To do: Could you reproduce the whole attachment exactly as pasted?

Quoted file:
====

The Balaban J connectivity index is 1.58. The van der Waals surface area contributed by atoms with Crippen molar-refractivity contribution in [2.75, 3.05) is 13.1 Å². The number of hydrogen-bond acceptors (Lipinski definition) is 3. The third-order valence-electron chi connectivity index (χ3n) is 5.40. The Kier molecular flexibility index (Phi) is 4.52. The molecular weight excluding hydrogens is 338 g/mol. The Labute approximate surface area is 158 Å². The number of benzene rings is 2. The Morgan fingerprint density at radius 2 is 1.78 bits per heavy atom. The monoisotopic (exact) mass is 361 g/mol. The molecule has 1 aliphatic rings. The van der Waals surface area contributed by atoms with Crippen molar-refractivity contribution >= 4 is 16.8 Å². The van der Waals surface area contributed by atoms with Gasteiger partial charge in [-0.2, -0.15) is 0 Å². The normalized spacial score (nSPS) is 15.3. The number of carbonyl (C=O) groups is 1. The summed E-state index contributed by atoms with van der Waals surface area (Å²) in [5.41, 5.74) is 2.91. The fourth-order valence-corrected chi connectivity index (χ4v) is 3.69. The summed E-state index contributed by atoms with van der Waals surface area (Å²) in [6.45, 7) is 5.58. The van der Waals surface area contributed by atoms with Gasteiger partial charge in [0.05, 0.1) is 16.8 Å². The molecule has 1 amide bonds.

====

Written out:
The Balaban J connectivity index is 1.58. The van der Waals surface area contributed by atoms with Crippen molar-refractivity contribution in [2.75, 3.05) is 13.1 Å². The number of hydrogen-bond acceptors (Lipinski definition) is 3. The third-order valence-electron chi connectivity index (χ3n) is 5.40. The Kier molecular flexibility index (Phi) is 4.52. The molecular weight excluding hydrogens is 338 g/mol. The Labute approximate surface area is 158 Å². The number of benzene rings is 2. The Morgan fingerprint density at radius 2 is 1.78 bits per heavy atom. The monoisotopic (exact) mass is 361 g/mol. The molecule has 1 aliphatic rings. The van der Waals surface area contributed by atoms with Crippen molar-refractivity contribution >= 4 is 16.8 Å². The van der Waals surface area contributed by atoms with Gasteiger partial charge in [-0.2, -0.15) is 0 Å². The normalized spacial score (nSPS) is 15.3. The number of carbonyl (C=O) groups is 1. The summed E-state index contributed by atoms with van der Waals surface area (Å²) in [5.41, 5.74) is 2.91. The fourth-order valence-corrected chi connectivity index (χ4v) is 3.69. The summed E-state index contributed by atoms with van der Waals surface area (Å²) in [6.45, 7) is 5.58. The van der Waals surface area contributed by atoms with Gasteiger partial charge in [0.05, 0.1) is 16.8 Å². The molecule has 1 amide bonds.